‎T.J. Sullivan, this is great. Pi Beta Phi recently changed their policies to have year maximums for terms for chapter advisors and they reevaluate the advisors every 2 years. I think it is a great policy to hopefully hold back some of this.

  3. Heather Kirk says:

    Because you’ve set up any counter comment as “defensive,” it’s difficult not to appear that way. But I do have some commentary on this topic.

    Yes, there are advisors who have the tight reigns you mention. I fully acknowledge I’ve seen and heard similar examples. This can be a stifling problem for a chapter. And to your point, NUMEROUS sororities offer the advisor training you are proposing. But just like training officers each year is challenging for Greek Advisors or Chapters … this is similarly a difficult beast.

    You are correct. Good advisors mentor, use motivational interviewing, ask great questions, prompt discussion and educate. They allow students to make difficult decisions, hold each other accountable and sometimes make mistakes and fail. I agree that we have much much work to do in training folks to do this — it is NOT easy.

    But I think this post forget to mention an important bias. Speakers likely meet the individuals frustrated with their reality, rather than those who are content. It would almost seem strange to ask for your advice if they were feeling well supported by their advisors. Furthermore, speakers see students for several minutes on one day. You get a glimpse into their very current reality. Advisors work with the same students on a daily basis, sometimes over several years. They see a far different side. A developing side to each student. They see historical perspective (which on a college campus can mean “longer than one year,” as officers rotate out each year).

    While creating much needed moments of developmental dissonance, a student may describe even the “best” advisor as “nuts.” When an advisor is discussing potential consequences to decisions, students can and do see this as a “no.” When an advisor can’t give a student the answer she wants, she is sometimes called “crazy” or I’ve even heard “shady.” (I’ve had it happen to me.) The reality you failed to write about is that students are navigating someone providing constructive feedback for the VERY first time. And many times they’re not ready to take it.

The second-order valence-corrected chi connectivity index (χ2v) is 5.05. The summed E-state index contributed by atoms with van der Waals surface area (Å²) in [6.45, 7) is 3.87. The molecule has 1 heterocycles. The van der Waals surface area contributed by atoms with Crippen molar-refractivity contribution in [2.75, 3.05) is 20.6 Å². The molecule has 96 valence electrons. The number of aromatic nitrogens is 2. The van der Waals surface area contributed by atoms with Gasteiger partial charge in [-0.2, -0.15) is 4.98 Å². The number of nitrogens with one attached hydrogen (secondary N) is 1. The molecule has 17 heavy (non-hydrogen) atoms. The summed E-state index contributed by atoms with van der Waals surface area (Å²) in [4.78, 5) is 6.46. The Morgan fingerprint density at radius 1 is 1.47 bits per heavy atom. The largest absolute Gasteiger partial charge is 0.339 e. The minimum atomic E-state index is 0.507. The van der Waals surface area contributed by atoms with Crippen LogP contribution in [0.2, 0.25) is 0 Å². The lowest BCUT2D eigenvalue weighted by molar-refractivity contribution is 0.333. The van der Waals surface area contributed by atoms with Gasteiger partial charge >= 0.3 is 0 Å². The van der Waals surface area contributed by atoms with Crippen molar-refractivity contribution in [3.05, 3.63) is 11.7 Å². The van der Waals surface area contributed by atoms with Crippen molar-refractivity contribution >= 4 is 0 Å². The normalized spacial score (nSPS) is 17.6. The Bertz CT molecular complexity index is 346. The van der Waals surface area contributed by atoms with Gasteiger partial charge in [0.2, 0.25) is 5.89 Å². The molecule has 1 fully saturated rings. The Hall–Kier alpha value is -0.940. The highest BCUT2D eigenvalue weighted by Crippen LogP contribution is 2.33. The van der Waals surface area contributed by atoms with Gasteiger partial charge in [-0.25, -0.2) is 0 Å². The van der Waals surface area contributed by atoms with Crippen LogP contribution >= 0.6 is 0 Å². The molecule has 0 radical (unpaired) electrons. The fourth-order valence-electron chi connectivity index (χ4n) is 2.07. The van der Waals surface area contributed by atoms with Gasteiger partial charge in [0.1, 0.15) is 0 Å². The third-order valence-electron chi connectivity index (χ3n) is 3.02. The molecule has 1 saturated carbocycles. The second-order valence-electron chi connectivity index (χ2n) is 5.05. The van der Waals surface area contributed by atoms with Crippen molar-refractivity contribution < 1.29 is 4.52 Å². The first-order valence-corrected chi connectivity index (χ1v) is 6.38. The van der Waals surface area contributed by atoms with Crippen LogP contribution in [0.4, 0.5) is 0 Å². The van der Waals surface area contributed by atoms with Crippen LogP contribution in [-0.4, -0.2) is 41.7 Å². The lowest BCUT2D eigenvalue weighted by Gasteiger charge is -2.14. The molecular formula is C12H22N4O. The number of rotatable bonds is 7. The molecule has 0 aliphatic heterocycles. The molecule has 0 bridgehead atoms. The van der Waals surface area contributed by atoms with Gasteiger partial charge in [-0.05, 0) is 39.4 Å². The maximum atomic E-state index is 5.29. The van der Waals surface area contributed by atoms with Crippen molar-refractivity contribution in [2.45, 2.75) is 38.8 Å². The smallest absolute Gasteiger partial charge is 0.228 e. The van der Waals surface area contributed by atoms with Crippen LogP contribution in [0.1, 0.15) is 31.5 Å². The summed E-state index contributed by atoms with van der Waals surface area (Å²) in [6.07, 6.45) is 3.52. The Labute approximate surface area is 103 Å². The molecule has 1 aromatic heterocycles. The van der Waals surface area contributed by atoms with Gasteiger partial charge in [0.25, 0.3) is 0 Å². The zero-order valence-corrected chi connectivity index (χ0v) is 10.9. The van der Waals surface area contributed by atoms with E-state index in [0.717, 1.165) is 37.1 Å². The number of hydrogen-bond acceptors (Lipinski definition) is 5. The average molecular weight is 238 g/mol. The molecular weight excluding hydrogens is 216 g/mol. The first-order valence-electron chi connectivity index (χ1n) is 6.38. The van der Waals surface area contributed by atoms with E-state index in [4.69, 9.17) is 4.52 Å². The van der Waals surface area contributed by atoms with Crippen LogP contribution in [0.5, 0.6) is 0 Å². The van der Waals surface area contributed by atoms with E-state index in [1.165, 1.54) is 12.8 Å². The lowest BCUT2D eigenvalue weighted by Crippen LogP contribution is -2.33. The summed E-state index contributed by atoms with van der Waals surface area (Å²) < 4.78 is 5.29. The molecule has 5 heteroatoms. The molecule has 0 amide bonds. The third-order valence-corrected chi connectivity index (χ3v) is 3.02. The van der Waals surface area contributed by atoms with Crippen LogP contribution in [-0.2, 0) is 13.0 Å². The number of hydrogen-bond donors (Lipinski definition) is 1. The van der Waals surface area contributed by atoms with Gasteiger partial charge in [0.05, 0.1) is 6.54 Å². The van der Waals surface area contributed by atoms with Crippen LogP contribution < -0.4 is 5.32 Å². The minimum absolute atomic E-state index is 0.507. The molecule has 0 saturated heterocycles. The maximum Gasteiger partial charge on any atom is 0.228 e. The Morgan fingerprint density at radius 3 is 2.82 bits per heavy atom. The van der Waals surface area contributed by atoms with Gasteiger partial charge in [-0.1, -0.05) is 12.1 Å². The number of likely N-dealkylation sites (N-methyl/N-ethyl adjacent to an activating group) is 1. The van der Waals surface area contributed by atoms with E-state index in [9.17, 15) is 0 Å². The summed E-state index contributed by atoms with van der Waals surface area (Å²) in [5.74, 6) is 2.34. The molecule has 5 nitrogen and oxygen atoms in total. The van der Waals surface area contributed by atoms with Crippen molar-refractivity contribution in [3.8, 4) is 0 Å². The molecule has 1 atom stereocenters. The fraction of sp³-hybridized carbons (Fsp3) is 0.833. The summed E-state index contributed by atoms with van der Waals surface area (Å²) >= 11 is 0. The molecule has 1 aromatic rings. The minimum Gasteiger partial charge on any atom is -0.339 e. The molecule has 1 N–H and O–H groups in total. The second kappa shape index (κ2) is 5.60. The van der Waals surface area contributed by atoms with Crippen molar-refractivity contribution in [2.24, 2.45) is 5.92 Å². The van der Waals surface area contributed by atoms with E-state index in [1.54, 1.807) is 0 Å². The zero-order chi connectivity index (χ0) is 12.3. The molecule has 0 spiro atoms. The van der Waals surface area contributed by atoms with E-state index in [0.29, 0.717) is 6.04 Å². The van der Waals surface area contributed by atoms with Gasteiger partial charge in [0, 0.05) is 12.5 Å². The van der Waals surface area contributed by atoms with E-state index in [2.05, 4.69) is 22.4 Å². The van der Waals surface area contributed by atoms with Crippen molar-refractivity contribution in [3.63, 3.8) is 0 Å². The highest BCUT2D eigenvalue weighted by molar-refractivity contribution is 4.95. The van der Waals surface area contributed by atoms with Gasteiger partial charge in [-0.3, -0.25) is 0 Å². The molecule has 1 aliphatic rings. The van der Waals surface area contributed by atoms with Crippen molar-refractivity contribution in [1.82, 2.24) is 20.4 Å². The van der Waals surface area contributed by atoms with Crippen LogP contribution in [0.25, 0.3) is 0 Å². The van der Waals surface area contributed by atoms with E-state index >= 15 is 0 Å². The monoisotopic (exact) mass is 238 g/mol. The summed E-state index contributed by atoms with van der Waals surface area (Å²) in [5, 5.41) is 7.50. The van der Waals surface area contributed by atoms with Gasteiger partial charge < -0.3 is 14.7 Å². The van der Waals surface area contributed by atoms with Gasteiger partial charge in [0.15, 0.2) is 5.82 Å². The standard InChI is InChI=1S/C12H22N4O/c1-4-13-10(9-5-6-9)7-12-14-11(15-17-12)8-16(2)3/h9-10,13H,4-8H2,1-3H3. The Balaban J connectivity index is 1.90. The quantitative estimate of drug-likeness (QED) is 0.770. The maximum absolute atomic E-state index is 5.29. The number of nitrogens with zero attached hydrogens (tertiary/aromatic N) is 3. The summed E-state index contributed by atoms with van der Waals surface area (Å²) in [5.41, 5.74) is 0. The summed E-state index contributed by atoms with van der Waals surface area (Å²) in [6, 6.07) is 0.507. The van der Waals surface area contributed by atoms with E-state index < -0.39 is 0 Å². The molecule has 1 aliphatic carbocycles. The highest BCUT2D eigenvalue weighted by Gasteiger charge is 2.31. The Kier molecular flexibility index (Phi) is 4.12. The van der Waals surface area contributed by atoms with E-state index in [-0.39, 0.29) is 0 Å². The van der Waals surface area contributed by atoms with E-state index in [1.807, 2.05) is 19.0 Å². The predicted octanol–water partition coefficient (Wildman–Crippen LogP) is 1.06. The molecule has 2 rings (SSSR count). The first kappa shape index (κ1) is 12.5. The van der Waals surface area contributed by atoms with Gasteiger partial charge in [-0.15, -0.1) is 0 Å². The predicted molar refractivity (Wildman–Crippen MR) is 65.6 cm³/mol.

So while you’re hearing “she won’t let me do anything,” “she won’t let me spend money,” “she’s bat sh!t crazy” … know that there COULD be and sometimes IS another side to this story.

    Advisors must live a harsh dual reality. Advisors are asked to educate on tough topics like harm reduction, social justice and ethics. They describe the consequences of making poor decisions, and the positive consequences of making good ones. They are there to both challenge and support. Student MAY or may NOT respond well to the challenge part.

  4. There are definitely good strong advisors who curry disfavor with undergrads because they are demanding reasonable adherence to rules, policies, etc. Of course there are. But, there are lots and lots of chapter advisors out there who have taken it a step too far, and it is those women that I’m addressing here.

  5. Heather says:

    I have a similar advisor ethos as yours TJ and I find that sometimes I get pressure from the national organization to do more– remind them of deadlines, make sure they are filling out forms, etc. It has been more times than I can count that I have had to tell a new IHQ staffer that the reminders from the organization should be enough–if the women don’t respond, then there should be appropriate consequences. I don’t want to be a chapter babysitter. I have similar experiences with an overbearing Greek Life advisor.